Tesla propels Transport as a Service and gets a trillion dollar valuation

  •   2 min reads
Tesla propels Transport as a Service and gets a trillion dollar valuation

Both Hertz and Uber have been busy ordering Teslas, Tesla as a service is emerging, and it is the shape of things to come.

When the upfront cost is high but the running cost low, folks look to share and pay as they go. This is why the cloud model is so successful— it has transformed IT, turning it from an overhead to a variable cost, something you can make hot or cold and turn on and off like a kitchen tap. Software as a Service (SaaS) has likewise become the standard way most of us buy software. Maybe movies and box sets on demand are much the same — isn’t that why Netflix has taken off, and video sales crashed to near zero.

Now it is happening with electric vehicles. Hertz has ordered 100,000 Models 3 Teslas; “How do we democratize access to electric vehicles? That’s a very important part of our strategy,” Mark Fields, Hertz interim chief executive, told Bloomberg. He added: “Tesla is the only manufacturer that can produce EVs at scale.”

Hertz has found one fairly substantial customer already; Uber is renting around half of the Hertz Teslas.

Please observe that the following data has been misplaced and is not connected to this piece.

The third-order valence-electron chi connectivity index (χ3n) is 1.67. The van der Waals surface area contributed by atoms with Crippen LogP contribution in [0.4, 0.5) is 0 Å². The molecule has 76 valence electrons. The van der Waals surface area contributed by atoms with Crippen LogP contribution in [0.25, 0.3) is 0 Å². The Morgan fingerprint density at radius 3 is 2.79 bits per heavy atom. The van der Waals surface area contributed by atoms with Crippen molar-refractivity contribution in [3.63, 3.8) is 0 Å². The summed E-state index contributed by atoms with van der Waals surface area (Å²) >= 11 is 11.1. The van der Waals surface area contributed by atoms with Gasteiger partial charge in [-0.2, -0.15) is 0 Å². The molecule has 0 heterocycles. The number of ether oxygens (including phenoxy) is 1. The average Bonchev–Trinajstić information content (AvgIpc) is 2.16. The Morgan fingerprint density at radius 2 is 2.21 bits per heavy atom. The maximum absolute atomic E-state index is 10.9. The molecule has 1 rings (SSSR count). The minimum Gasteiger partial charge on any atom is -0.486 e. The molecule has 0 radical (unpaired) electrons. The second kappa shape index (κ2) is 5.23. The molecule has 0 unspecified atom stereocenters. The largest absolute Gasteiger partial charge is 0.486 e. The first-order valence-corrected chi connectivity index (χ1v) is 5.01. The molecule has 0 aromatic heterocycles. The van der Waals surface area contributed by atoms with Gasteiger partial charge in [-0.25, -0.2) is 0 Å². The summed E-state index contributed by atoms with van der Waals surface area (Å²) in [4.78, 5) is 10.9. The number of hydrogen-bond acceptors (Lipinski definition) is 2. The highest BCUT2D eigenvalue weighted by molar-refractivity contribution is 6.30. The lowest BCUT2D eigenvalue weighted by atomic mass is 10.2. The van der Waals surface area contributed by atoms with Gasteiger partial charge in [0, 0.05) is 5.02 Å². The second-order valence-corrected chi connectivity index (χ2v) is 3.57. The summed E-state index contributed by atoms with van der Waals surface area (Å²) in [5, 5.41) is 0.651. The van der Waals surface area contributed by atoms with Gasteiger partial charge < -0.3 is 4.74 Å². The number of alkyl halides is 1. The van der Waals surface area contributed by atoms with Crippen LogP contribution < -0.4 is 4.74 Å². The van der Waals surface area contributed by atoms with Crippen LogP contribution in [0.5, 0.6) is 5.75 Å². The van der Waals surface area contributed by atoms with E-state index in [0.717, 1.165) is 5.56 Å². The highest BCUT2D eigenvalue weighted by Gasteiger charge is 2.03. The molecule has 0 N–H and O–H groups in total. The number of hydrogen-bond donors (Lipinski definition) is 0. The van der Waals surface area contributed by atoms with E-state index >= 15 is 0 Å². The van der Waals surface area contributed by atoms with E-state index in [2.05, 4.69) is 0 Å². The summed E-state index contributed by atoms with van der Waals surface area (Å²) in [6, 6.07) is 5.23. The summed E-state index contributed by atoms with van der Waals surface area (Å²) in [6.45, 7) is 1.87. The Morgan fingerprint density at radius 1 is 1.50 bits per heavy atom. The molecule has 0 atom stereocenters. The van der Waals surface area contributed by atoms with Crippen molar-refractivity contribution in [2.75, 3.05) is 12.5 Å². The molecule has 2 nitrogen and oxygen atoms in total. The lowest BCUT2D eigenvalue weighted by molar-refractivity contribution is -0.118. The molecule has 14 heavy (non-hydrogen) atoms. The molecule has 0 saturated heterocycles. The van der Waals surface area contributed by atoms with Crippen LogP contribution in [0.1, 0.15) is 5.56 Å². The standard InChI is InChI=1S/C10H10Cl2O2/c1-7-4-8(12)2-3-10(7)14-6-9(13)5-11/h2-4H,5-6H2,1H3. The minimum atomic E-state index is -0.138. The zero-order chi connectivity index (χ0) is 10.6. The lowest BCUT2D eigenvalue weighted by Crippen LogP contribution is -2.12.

Are Tesla shares cheap?
Shares in Tesla are moving close to a new all-time high, but there are good reasons to think Tesla’s shares can rise much further.

Of course, EVs are the future and Hertz, not long out of bankruptcy, is just trying to prepare for that future.

EVs are also cheaper to run than internal combustion engine cars — it is not just the cost of charging versus petrol/gas; EVs have fewer moving parts; there is less to go wrong.

EVs are a kind of segue between traditional cars and autonomous cars

As James Jeffs from EDTechEx, told Techopian in a recent interview - during the testing of autonomous cars, the miles were driven between disengagements (when the safety car takes over from the autonomous features) has been doubling every year since 2015. If this exponential rate continues, autonomous cars will be as safe as cars driven by humans by 2024. Considering that a lot of those disengagement’s occurred in cars that were about to crash, this point of parity might even occur in 2023.

When autonomous cars begin to gain traction, it will in all likelihood be operated and utilised through the Cloud  — transport as a service, TaaS. Tesla is a leader in autonomous vehicle development and through Starlink (high-speed, low-latency broadband internet across the globe) it will be able to leverage the communications network needed to run an autonomous vehicle transport system.

By all means, argue that Tesla and Uber are overvalued, maybe they are, especially Uber, but if the argument ignores the potential implicit in TaaS, the dismissal of these valuations has no credibility.

Tesla isn’t a car company
Tesla isn’t a car company. It’s a software and AI company that could yet benefit from the auto equivalent of the cloud.

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